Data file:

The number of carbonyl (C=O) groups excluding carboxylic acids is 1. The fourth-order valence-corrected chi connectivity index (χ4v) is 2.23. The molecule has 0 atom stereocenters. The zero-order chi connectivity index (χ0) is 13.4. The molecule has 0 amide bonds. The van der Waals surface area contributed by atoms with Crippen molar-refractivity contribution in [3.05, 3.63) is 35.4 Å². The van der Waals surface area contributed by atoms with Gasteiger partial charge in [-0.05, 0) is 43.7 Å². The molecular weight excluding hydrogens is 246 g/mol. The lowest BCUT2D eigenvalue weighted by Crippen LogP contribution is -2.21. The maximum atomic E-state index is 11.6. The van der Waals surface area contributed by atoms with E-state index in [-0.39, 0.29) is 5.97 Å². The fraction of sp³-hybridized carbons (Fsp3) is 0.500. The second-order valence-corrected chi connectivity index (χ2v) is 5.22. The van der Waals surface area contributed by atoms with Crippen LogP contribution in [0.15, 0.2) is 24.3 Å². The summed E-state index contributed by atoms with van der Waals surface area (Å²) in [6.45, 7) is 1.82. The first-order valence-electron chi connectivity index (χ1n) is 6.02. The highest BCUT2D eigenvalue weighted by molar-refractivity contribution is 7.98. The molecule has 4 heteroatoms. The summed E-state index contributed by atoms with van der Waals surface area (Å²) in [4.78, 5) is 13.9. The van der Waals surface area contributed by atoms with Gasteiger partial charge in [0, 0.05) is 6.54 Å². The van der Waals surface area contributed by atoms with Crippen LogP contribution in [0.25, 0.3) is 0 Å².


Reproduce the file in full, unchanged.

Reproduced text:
The number of carbonyl (C=O) groups excluding carboxylic acids is 1. The fourth-order valence-corrected chi connectivity index (χ4v) is 2.23. The molecule has 0 atom stereocenters. The zero-order chi connectivity index (χ0) is 13.4. The molecule has 0 amide bonds. The van der Waals surface area contributed by atoms with Crippen molar-refractivity contribution in [3.05, 3.63) is 35.4 Å². The van der Waals surface area contributed by atoms with Gasteiger partial charge in [-0.05, 0) is 43.7 Å². The molecular weight excluding hydrogens is 246 g/mol. The lowest BCUT2D eigenvalue weighted by Crippen LogP contribution is -2.21. The maximum atomic E-state index is 11.6. The van der Waals surface area contributed by atoms with E-state index in [-0.39, 0.29) is 5.97 Å². The fraction of sp³-hybridized carbons (Fsp3) is 0.500. The second-order valence-corrected chi connectivity index (χ2v) is 5.22. The van der Waals surface area contributed by atoms with Crippen LogP contribution in [0.15, 0.2) is 24.3 Å². The summed E-state index contributed by atoms with van der Waals surface area (Å²) in [6.45, 7) is 1.82. The first-order valence-electron chi connectivity index (χ1n) is 6.02. The highest BCUT2D eigenvalue weighted by molar-refractivity contribution is 7.98. The molecule has 4 heteroatoms. The summed E-state index contributed by atoms with van der Waals surface area (Å²) in [4.78, 5) is 13.9. The van der Waals surface area contributed by atoms with Gasteiger partial charge in [0, 0.05) is 6.54 Å². The van der Waals surface area contributed by atoms with Crippen LogP contribution in [0.25, 0.3) is 0 Å².